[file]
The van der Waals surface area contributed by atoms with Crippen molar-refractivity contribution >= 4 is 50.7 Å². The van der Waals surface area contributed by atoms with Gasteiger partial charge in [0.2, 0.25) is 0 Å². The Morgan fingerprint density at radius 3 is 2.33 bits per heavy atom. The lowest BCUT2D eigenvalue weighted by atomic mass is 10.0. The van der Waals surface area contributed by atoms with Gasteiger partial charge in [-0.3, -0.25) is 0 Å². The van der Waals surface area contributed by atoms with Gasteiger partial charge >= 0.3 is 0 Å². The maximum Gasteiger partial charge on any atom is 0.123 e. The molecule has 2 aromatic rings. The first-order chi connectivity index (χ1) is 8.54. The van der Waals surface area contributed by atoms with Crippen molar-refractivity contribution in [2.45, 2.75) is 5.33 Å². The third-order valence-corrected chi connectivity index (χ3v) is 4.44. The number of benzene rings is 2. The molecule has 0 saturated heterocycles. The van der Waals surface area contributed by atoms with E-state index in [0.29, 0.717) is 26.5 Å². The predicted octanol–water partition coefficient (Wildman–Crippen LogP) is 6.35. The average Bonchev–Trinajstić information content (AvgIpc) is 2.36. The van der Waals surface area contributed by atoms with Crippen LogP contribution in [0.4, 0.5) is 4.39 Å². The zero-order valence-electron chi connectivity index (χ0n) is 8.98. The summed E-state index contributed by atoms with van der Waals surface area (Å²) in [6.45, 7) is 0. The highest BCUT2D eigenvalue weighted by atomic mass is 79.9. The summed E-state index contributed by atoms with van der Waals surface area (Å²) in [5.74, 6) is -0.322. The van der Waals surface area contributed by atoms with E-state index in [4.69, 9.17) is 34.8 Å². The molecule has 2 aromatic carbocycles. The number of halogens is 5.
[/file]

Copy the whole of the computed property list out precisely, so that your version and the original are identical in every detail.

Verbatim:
The van der Waals surface area contributed by atoms with Crippen molar-refractivity contribution >= 4 is 50.7 Å². The van der Waals surface area contributed by atoms with Gasteiger partial charge in [0.2, 0.25) is 0 Å². The Morgan fingerprint density at radius 3 is 2.33 bits per heavy atom. The lowest BCUT2D eigenvalue weighted by atomic mass is 10.0. The van der Waals surface area contributed by atoms with Gasteiger partial charge in [-0.3, -0.25) is 0 Å². The van der Waals surface area contributed by atoms with Gasteiger partial charge >= 0.3 is 0 Å². The maximum Gasteiger partial charge on any atom is 0.123 e. The molecule has 2 aromatic rings. The first-order chi connectivity index (χ1) is 8.54. The van der Waals surface area contributed by atoms with Crippen molar-refractivity contribution in [2.45, 2.75) is 5.33 Å². The third-order valence-corrected chi connectivity index (χ3v) is 4.44. The number of benzene rings is 2. The molecule has 0 saturated heterocycles. The van der Waals surface area contributed by atoms with E-state index in [0.29, 0.717) is 26.5 Å². The predicted octanol–water partition coefficient (Wildman–Crippen LogP) is 6.35. The average Bonchev–Trinajstić information content (AvgIpc) is 2.36. The van der Waals surface area contributed by atoms with Crippen LogP contribution in [0.4, 0.5) is 4.39 Å². The zero-order valence-electron chi connectivity index (χ0n) is 8.98. The summed E-state index contributed by atoms with van der Waals surface area (Å²) in [6.45, 7) is 0. The highest BCUT2D eigenvalue weighted by atomic mass is 79.9. The summed E-state index contributed by atoms with van der Waals surface area (Å²) in [5.74, 6) is -0.322. The van der Waals surface area contributed by atoms with E-state index in [4.69, 9.17) is 34.8 Å². The molecule has 2 aromatic carbocycles. The number of halogens is 5.